Hackers have published the usernames and phone numbers of more than 4.6 million Snapchat users in order to “raise public awareness on how reckless many internet companies are with user information”.
A site hosting the data went live on New Year’s Day but has since been taken offline, with individuals claiming responsibility for the hack telling technology site The Verge that this was “not due to legal action but due to the hosting provider being intimidated by the overwhelming attention.”
The hack comes after Australian-based security researchers Gibson Security announced on Christmas Day that they had discovered a flaw in the photo-sharing app’s code. Two days later Snapchat acknowledged the existence of the vulnerability and said they had “ implemented various safeguards” to protect users’ data.
However, after posting the data online, individuals claiming responsibility for the hack said that “once we started scraping on a large scale, [Snapchat] decided to implement very minor obstacles, which were still far from enough.
“Even now the exploit persists. It is still possible to scrape this data on a large scale. Their latest changes are still not too hard to circumvent.”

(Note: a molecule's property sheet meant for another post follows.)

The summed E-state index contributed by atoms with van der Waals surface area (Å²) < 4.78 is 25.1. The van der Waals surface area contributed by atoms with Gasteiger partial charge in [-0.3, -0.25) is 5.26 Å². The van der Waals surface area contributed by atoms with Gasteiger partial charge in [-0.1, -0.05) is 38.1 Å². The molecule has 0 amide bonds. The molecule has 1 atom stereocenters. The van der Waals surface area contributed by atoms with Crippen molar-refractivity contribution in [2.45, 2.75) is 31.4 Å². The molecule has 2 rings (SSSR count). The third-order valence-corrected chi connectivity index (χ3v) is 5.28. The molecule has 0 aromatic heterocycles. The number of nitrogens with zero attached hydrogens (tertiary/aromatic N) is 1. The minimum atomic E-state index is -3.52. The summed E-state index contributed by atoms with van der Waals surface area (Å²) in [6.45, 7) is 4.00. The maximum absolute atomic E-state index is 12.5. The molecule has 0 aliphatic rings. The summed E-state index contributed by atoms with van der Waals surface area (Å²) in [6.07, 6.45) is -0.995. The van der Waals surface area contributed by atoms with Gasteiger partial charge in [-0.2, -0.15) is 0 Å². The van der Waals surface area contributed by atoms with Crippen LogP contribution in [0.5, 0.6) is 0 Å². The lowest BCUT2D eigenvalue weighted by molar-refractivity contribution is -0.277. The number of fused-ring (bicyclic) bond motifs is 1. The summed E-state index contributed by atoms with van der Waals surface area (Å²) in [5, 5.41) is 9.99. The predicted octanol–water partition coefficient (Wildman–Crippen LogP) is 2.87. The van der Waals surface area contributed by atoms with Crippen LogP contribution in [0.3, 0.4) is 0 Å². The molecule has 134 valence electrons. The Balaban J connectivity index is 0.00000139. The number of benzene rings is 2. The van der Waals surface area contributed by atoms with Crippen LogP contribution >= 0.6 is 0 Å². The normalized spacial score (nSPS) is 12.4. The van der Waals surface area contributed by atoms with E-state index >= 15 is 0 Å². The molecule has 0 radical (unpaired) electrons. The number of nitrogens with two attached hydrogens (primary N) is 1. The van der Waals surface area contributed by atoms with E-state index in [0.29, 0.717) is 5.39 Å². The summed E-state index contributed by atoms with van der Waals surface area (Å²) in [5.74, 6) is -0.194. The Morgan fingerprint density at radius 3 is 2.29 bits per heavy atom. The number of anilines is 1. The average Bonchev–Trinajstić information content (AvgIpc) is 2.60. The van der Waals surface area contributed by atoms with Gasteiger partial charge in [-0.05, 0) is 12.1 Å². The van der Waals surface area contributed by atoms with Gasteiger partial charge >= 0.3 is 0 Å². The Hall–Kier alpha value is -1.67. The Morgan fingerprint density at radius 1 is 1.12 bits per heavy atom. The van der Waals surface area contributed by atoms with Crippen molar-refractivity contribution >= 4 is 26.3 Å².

The researchers who first highlighted the problem have stressed that they are unaffiliated with the hackers and do not condone their actions. They have also created a website allowing individuals to check if their information was leaked. Individuals in the UK should be safe as the hack mainly affects Snapchat’s eight million American users.
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"We think this is has really damaged Snapchat's reputation of being an app you can trust," Gibson Security told The Independent.
"The user base will probably not change dramatically, but the demographics Snapchat are trying to target and make money off, will probably think again before they download an app like Snapchat."
Text on the website hosting the data had originally informed visitors that they were “downloading 4.6 million users’ phone number information, along with their usernames.”
It also offered the advice that “people tend to use the same username around the web so you can use this information to find phone number information associated with Facebook or Twitter accounts, or simply to figure out the phone numbers of people you wish to get in touch with.”
The last two digits of each number were censored by the hackers to “minimize spam and abuse,” although uncensored data is reportedly available on request. The alleged hackers say that individuals requesting this data include “security researchers from around the world, professors from various universities, private investigators and attorneys.”
Snapchat has yet to comment on the incident although founder Evan Spiegel - whose phone number was apparently included in the hack - tweeted that the company was currently "working with law enforcement" and will "update when we can".